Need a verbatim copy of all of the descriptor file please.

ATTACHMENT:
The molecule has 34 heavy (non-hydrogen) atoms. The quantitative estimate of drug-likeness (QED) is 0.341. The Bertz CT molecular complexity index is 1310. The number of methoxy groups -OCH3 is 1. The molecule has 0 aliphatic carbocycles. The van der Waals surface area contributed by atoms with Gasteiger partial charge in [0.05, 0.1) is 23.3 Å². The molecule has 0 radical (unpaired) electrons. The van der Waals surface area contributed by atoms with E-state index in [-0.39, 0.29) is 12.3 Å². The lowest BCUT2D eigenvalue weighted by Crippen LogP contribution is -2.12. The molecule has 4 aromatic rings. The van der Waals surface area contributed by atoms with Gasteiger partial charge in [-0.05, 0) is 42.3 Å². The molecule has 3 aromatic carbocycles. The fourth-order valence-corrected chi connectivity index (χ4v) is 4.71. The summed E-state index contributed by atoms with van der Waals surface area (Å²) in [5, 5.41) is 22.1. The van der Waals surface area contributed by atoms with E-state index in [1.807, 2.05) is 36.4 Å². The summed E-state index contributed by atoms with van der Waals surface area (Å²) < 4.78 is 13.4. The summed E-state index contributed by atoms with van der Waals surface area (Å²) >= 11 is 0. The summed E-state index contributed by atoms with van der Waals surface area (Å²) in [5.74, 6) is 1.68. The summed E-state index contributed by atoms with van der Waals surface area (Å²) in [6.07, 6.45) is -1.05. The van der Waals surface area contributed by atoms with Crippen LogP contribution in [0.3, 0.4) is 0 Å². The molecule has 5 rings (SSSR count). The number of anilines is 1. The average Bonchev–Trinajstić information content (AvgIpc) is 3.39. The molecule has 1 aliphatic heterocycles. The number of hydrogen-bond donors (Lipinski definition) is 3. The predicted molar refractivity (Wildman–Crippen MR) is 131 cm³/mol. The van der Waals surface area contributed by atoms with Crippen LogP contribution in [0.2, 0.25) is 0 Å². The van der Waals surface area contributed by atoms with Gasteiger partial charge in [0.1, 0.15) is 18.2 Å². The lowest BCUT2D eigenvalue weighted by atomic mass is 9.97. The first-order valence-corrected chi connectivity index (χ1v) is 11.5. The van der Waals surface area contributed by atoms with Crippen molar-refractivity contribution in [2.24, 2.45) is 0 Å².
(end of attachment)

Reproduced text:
The molecule has 34 heavy (non-hydrogen) atoms. The quantitative estimate of drug-likeness (QED) is 0.341. The Bertz CT molecular complexity index is 1310. The number of methoxy groups -OCH3 is 1. The molecule has 0 aliphatic carbocycles. The van der Waals surface area contributed by atoms with Gasteiger partial charge in [0.05, 0.1) is 23.3 Å². The molecule has 0 radical (unpaired) electrons. The van der Waals surface area contributed by atoms with E-state index in [-0.39, 0.29) is 12.3 Å². The lowest BCUT2D eigenvalue weighted by Crippen LogP contribution is -2.12. The molecule has 4 aromatic rings. The van der Waals surface area contributed by atoms with Gasteiger partial charge in [-0.05, 0) is 42.3 Å². The molecule has 3 aromatic carbocycles. The fourth-order valence-corrected chi connectivity index (χ4v) is 4.71. The summed E-state index contributed by atoms with van der Waals surface area (Å²) in [5, 5.41) is 22.1. The van der Waals surface area contributed by atoms with E-state index in [1.807, 2.05) is 36.4 Å². The summed E-state index contributed by atoms with van der Waals surface area (Å²) < 4.78 is 13.4. The summed E-state index contributed by atoms with van der Waals surface area (Å²) >= 11 is 0. The summed E-state index contributed by atoms with van der Waals surface area (Å²) in [5.74, 6) is 1.68. The summed E-state index contributed by atoms with van der Waals surface area (Å²) in [6.07, 6.45) is -1.05. The van der Waals surface area contributed by atoms with Crippen LogP contribution in [0.3, 0.4) is 0 Å². The molecule has 5 rings (SSSR count). The number of anilines is 1. The average Bonchev–Trinajstić information content (AvgIpc) is 3.39. The molecule has 1 aliphatic heterocycles. The number of hydrogen-bond donors (Lipinski definition) is 3. The predicted molar refractivity (Wildman–Crippen MR) is 131 cm³/mol. The van der Waals surface area contributed by atoms with Crippen LogP contribution in [0.2, 0.25) is 0 Å². The van der Waals surface area contributed by atoms with Gasteiger partial charge in [0.1, 0.15) is 18.2 Å². The lowest BCUT2D eigenvalue weighted by atomic mass is 9.97. The first-order valence-corrected chi connectivity index (χ1v) is 11.5. The van der Waals surface area contributed by atoms with Crippen molar-refractivity contribution in [2.24, 2.45) is 0 Å².